Lighter than steel and stronger than aluminium, titanium has long been considered one of the best – and most luxurious – frame materials.
While carbon fibre is clearly the material of choice for top racing frames, titanium is no slouch either when put to good use. Titanium might give up some weight compared to the best carbon frames, but the ride quality is excellent, with a renowned smoothness over rough ground.
Beyond those enticing qualities, titanium also boasts excellent fatigue life, and thanks to its inherent corrosion resistance, can be left unpainted for a unique, elegant finish that will look as good in 25 years as it does now.
Titanium does have a reputation for being expensive, and that’s not undeserved, but if the prospect of a titanium frame is appealing, it’s worth taking into account the complete lifespan of a bike. If it lasts you the rest of your riding life, then the value proposition starts to look a lot better for titanium.
We’ve rounded up nine of the best titanium road bikes as reviewed by the BikeRadar team.
The best titanium road bikes in 2022
- Reilly Gradient: £3,249
- Reilly T325: £3,798
- Ribble Endurance Ti: £3,299
- Sabbath Mondays Child Mark II: £2,880
- Dolan Titanium ADX Disc Ultegra: £2,402
- Kinesis GTD: £4,000
- Moots Vamoots Disc RSL: $14,505
- Enigma Escape: £3,888
- Spa Cycles Elan: £2,180
- £3,249 (as tested, international pricing N/A)
- Awesome handling
- Beautiful frameset
Built up with a selection of smart components, Reilly’s Gradient is capable of tackling all kinds of on- and off-road adventures.
The frameset is the real star of the show though. As well as being stunning to look at, the Reilly Axis ‘ultra-butted’ tubing and frame angles imbue the bike with a lively ride that balances speed and comfort incredibly well.
As befits an adventure bike, it also has mounts for luggage, mudguards and a third bottle cage as standard. Reilly backs its workmanship with a lifetime warranty on the frame.
- £3,798 (as pictured, international pricing N/A)
- Fun and fast
- Wonderful ride quality
A titanium bike for the person who wants one bike to race forever more, Reily’s T325 has a semi-compact frame for added stiffness and an aggressively short head tube to help you get into a long and low position.
It’s not quite as light as an equivalent carbon race bike, but unless you’re only riding hill climbs or a real weight weenie, you probably won’t notice this, so good is the ride quality.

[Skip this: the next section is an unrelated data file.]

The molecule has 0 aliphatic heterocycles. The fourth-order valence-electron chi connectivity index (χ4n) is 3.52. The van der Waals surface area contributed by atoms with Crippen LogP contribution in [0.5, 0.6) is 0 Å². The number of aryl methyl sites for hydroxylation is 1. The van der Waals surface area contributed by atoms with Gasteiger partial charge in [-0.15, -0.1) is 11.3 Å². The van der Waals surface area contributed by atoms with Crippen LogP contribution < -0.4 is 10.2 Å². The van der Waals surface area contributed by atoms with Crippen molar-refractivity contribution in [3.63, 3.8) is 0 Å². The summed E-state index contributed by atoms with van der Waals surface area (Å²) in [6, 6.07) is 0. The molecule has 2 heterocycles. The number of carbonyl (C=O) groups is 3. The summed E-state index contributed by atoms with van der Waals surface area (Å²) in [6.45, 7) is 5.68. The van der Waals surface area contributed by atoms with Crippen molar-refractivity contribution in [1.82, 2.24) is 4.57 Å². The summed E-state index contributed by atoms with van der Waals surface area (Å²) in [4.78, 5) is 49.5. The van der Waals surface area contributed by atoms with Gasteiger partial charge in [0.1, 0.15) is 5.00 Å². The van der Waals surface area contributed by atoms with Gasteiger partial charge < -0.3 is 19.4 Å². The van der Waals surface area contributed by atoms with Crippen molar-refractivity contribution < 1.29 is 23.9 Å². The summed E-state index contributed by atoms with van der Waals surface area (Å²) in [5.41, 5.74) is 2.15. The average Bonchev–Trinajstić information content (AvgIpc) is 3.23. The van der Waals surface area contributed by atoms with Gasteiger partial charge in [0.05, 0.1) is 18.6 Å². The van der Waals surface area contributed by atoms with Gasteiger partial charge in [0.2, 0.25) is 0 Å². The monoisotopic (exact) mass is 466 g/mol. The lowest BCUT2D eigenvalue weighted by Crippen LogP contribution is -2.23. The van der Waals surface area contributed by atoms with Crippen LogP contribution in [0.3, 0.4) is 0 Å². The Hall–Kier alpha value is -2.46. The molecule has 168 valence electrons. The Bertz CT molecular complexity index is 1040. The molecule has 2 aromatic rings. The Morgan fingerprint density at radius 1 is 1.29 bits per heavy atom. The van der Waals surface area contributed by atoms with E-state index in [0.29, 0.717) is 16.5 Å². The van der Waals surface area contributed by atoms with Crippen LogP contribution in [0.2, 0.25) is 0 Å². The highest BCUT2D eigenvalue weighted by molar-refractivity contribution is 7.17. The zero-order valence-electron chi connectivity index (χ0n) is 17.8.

Reilly also offers a lifetime warranty on the frame.
Ribble Endurance Ti Disc
- £3,299 (as tested, international pricing N/A)
- A well-mannered ride
- Great value for money
Ribble’s Endurance Ti is built from top-grade, seamless double-butted titanium and its silhouette closely resembles its carbon sibling. Although it has endurance geometry, it’s skewed more towards the sportier side of the spectrum, coming up a little longer in reach and a little lower on the head tube. It is a titanium bike designed with wet weather in mind, with eyelets for mudguards included.
With a mechanical Shimano Ultegra R8000 spec and Ribble’s own-brand components under its Level moniker, the Endurance Ti has an impressive ride quality. It glides over poor surfaces and it has lively handling.
Sabbath Mondays Child Mark II
- £2,880 (as tested, international pricing N/A)
- Fast, efficient frame
- Quality wheels and groupset
With its oversized head tube and bottom bracket, as well as a semi-compact frame design, Sabbath’s Mondays Child is stiff enough to race, with its confidence-inspiring geometry making it a particularly noteworthy descender.
Its high-stiffness does mean a little sacrifice in ride comfort, but the smartly specced tubeless-ready wheels and tubeless Schwalbe Pro One tyres soften the ride enough for all-day comfort.
The frame also comes with a lifetime warranty, so you needn’t worry about it lasting the distance either.
Dolan Titanium ADX Disc Ultegra
- £2,402 (as tested)
- Smooth-riding frame with good-value spec
- Clearance for chunky tyres
Dolan has a well-earned reputation for producing good-value bikes, and its Titanium ADX Disc reinforces that.
The smart-looking frame and Deda carbon fork come kitted out with Shimano’s excellent Ultegra groupset and a host of other quality components, all at a very reasonable price for a titanium bike.
With its tall head tube (205mm on our tester’s 58.5cm bike), it has a sportive-focused geometry, but this is a bike designed to pamper you over long distance. Unless you have the flexibility of a professional road racer, you’ll likely appreciate the elevated position.
You’ll also probably appreciate the generous tyre clearance – thanks to the addition of disc brakes, the Dolan has clearance for up to 35mm tyres, so you can go big enough to smooth out rough roads or take on light gravel.
- £4,000 (as tested)
- Lovely frame with great kit
- Plenty of customisation options available
Though Kinesis is better known for its range of aluminium bikes, it has quietly offered a decent titanium road bike for a long time. The GTD name is an abbreviation of ‘Go The Distance’, which is just what it’s designed to do – this is an ultra-endurance, mile-munching machine.
Its disc-brake setup allows clearance for up to 34mm tyres, meaning you can comfortably fit big rubber, too.
At £2,100 for the frameset alone, it doesn’t come cheap, but built up with quality components it offers a brilliant package for audaxing, fast touring and all-year-round road riding.
Moots Vamoots Disc RSL
- $14,505 (as tested)
- Exquisite craftsmanship
- Very pricey
Sitting at the racier end of the spectrum, the Vamoots Disc RSL has stiff, oversized tubing and aggressive angles and fit, but still maintains that classic, smooth titanium ride quality the material is so prized for.